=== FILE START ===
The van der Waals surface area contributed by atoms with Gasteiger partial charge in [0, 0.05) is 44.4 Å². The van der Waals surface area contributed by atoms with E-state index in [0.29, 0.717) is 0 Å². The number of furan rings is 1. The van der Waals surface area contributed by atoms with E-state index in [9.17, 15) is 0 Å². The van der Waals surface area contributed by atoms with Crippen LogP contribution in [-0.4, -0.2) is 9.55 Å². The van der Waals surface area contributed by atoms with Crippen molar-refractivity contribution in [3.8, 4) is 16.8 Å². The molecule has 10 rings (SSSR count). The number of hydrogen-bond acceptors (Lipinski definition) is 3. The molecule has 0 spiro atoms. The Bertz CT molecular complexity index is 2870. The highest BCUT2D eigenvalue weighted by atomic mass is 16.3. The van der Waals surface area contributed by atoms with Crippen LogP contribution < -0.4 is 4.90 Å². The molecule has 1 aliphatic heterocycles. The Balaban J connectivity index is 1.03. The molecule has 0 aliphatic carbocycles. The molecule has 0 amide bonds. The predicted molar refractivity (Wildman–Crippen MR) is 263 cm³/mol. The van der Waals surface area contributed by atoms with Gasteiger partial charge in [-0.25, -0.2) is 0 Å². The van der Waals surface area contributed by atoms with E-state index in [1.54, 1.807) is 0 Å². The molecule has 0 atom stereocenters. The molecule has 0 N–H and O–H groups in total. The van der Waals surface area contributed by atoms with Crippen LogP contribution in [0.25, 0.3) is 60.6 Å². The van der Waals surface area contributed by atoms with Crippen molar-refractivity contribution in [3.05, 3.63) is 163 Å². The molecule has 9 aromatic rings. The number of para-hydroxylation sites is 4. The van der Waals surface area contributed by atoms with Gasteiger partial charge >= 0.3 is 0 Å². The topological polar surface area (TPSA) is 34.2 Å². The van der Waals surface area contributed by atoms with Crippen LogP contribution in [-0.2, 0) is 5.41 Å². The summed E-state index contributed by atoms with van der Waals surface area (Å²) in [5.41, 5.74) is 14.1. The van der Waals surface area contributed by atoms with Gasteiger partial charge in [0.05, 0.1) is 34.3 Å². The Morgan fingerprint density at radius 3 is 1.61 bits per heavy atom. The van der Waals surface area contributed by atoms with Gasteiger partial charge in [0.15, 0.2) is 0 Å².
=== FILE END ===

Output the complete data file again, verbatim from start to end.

The van der Waals surface area contributed by atoms with Gasteiger partial charge in [0, 0.05) is 44.4 Å². The van der Waals surface area contributed by atoms with E-state index in [0.29, 0.717) is 0 Å². The number of furan rings is 1. The van der Waals surface area contributed by atoms with E-state index in [9.17, 15) is 0 Å². The van der Waals surface area contributed by atoms with Crippen LogP contribution in [-0.4, -0.2) is 9.55 Å². The van der Waals surface area contributed by atoms with Crippen molar-refractivity contribution in [3.8, 4) is 16.8 Å². The molecule has 10 rings (SSSR count). The number of hydrogen-bond acceptors (Lipinski definition) is 3. The molecule has 0 spiro atoms. The Bertz CT molecular complexity index is 2870. The highest BCUT2D eigenvalue weighted by atomic mass is 16.3. The van der Waals surface area contributed by atoms with Crippen LogP contribution < -0.4 is 4.90 Å². The molecule has 1 aliphatic heterocycles. The Balaban J connectivity index is 1.03. The molecule has 0 aliphatic carbocycles. The molecule has 0 amide bonds. The predicted molar refractivity (Wildman–Crippen MR) is 263 cm³/mol. The van der Waals surface area contributed by atoms with Gasteiger partial charge in [-0.25, -0.2) is 0 Å². The van der Waals surface area contributed by atoms with E-state index in [1.54, 1.807) is 0 Å². The molecule has 0 atom stereocenters. The molecule has 0 N–H and O–H groups in total. The van der Waals surface area contributed by atoms with Crippen LogP contribution in [0.25, 0.3) is 60.6 Å². The van der Waals surface area contributed by atoms with Crippen molar-refractivity contribution in [3.05, 3.63) is 163 Å². The molecule has 9 aromatic rings. The number of para-hydroxylation sites is 4. The van der Waals surface area contributed by atoms with Gasteiger partial charge >= 0.3 is 0 Å². The topological polar surface area (TPSA) is 34.2 Å². The van der Waals surface area contributed by atoms with Crippen LogP contribution in [-0.2, 0) is 5.41 Å². The summed E-state index contributed by atoms with van der Waals surface area (Å²) in [5.41, 5.74) is 14.1. The van der Waals surface area contributed by atoms with Gasteiger partial charge in [0.05, 0.1) is 34.3 Å². The Morgan fingerprint density at radius 3 is 1.61 bits per heavy atom. The van der Waals surface area contributed by atoms with Gasteiger partial charge in [0.15, 0.2) is 0 Å².